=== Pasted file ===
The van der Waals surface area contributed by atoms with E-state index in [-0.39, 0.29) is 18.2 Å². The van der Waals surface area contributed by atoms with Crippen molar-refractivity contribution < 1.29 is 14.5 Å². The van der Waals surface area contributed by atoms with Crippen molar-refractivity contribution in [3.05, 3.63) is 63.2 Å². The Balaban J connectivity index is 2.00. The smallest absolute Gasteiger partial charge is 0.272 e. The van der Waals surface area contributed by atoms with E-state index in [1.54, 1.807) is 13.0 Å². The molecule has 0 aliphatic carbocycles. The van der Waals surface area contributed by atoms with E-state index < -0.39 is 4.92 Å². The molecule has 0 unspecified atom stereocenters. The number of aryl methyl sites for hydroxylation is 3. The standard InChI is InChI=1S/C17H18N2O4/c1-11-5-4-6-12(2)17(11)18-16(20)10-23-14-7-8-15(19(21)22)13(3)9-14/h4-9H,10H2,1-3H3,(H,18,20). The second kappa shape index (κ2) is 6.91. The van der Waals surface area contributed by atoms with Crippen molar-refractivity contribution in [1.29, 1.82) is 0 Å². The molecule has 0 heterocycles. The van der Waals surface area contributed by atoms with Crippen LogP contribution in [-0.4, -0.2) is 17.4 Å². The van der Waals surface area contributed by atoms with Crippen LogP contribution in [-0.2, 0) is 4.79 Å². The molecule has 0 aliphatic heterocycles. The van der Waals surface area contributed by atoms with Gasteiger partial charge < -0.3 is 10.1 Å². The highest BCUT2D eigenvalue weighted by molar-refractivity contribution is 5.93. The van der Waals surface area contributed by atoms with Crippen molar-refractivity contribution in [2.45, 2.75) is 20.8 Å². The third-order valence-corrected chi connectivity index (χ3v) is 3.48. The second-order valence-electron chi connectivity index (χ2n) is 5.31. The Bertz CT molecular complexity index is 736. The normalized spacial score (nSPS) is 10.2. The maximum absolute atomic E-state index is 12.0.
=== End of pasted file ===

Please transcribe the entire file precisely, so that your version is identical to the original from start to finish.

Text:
The van der Waals surface area contributed by atoms with E-state index in [-0.39, 0.29) is 18.2 Å². The van der Waals surface area contributed by atoms with Crippen molar-refractivity contribution < 1.29 is 14.5 Å². The van der Waals surface area contributed by atoms with Crippen molar-refractivity contribution in [3.05, 3.63) is 63.2 Å². The Balaban J connectivity index is 2.00. The smallest absolute Gasteiger partial charge is 0.272 e. The van der Waals surface area contributed by atoms with E-state index in [1.54, 1.807) is 13.0 Å². The molecule has 0 aliphatic carbocycles. The van der Waals surface area contributed by atoms with E-state index < -0.39 is 4.92 Å². The molecule has 0 unspecified atom stereocenters. The number of aryl methyl sites for hydroxylation is 3. The standard InChI is InChI=1S/C17H18N2O4/c1-11-5-4-6-12(2)17(11)18-16(20)10-23-14-7-8-15(19(21)22)13(3)9-14/h4-9H,10H2,1-3H3,(H,18,20). The second kappa shape index (κ2) is 6.91. The van der Waals surface area contributed by atoms with Crippen molar-refractivity contribution in [1.29, 1.82) is 0 Å². The molecule has 0 heterocycles. The van der Waals surface area contributed by atoms with Crippen LogP contribution in [-0.4, -0.2) is 17.4 Å². The van der Waals surface area contributed by atoms with Crippen LogP contribution in [-0.2, 0) is 4.79 Å². The molecule has 0 aliphatic heterocycles. The van der Waals surface area contributed by atoms with Gasteiger partial charge < -0.3 is 10.1 Å². The highest BCUT2D eigenvalue weighted by molar-refractivity contribution is 5.93. The van der Waals surface area contributed by atoms with Crippen molar-refractivity contribution in [2.45, 2.75) is 20.8 Å². The third-order valence-corrected chi connectivity index (χ3v) is 3.48. The second-order valence-electron chi connectivity index (χ2n) is 5.31. The Bertz CT molecular complexity index is 736. The normalized spacial score (nSPS) is 10.2. The maximum absolute atomic E-state index is 12.0.